Sunday, 15 August 2010

Fear of flavour

My local Hydes pub recently had Marble Manchester Bitter on as a guest beer, and it’s no exaggeration to say it was possibly the best pint of beer I’ve drunk this year. I’ve expressed scepticism before as to whether wall-to-wall hops are necessarily a good thing, but this was a superb example of a pale and uncompromisingly hoppy beer that at the same time had an underlying malt balance. It’s often said that brewers of widely-available beers have to some extent dumb them down so that they don’t shock drinkers’ palates, but is that really true? Would Manchester Bitter fall flat on its face if presented as the staple “ordinary bitter” in a tied estate of 500 pubs? Actually, I don’t think so – rather I suspect offering such a distinctive, high-quality brew would enhance the owning brewery’s reputation.

It tends to be put down as an inevitable consequence of growing older and more cynical, but I genuinely believe that most widely-available cask beers have become blander over the past thirty years. In particular, back in those days, the North-West bitters produced by Boddingtons, Holts and Yates & Jackson were often genuinely, uncompromisingly bitter in a way only a few micro beers are today. Yet those were the staple beers in pubs frequented by ordinary folk, not beer buffs. Yates & Jackson is now only a memory, Boddingtons a pale, transplanted shadow of its former self and Holts, while still an excellent beer when on form, falls much more into the category of having a good balance of malt and hops. In an age when the default pint of choice has become cooking lager, might it actually help brewers’ sales if they introduced more individuality into their regular cask beers?

12 comments:

  1. I think you're absolutely right and I'd add the late lamented Walkers Bitter to your list.

    I see a lot of beers such as Black Sheep or Theakstons Best as guests and they are just so unappealing. There's not much wrong with them but neither is there much right.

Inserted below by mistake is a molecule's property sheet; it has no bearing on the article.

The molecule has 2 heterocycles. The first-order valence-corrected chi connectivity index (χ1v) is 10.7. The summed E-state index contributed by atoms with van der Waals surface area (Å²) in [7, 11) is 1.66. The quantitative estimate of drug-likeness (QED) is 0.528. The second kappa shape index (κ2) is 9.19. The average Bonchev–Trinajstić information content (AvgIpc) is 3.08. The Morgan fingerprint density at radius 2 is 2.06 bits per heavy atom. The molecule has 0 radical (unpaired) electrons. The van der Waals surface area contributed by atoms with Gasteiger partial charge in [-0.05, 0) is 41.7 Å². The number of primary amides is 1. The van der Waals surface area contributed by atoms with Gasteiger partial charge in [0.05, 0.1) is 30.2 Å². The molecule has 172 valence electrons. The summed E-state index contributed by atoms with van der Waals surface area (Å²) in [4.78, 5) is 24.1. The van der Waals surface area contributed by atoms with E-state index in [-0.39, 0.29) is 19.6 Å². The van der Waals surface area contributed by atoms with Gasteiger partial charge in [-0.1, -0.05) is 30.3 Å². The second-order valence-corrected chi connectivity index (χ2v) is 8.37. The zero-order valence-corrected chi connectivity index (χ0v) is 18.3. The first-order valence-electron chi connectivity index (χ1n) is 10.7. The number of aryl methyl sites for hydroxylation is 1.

I suppose Ind Coope Burton Ale might be proof of your point. That was a well-hopped beer that became popular very quickly but then suffered the twin ills of going into pubs that couldn't be bothered to keep it properly and being produced by a company that had no idea what to do with it.

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  2. You are absolutely right - I think too many (most, all?) of the family brewers consistently under-estimate what people will drink if they are given the opportunity. As we both know may of these firms (or at least their brewers) are too concerned with "balance" which too often comes across as dull or bland.

    You will have seen the article and editorial in the July edition of "Opening Times".

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  3. To paraphrase someone rather nasty, "when I hear the word "balance" I reach for my revolver.

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  4. Hydes best,cant fault it,would'nt
    mind sinking a jug or eight in a
    nice traditional lively tavern
    within staggering distance of
    Oldham South.Lively I said,I
    wont hold my breath.


    The Grim Drinker

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  5. There's a fine balance between making something for a mass audience and retaining individuality. Sadly, not many widely-available beers are a bit uninteresting (although, when caught in perfect condition they can be fantastic).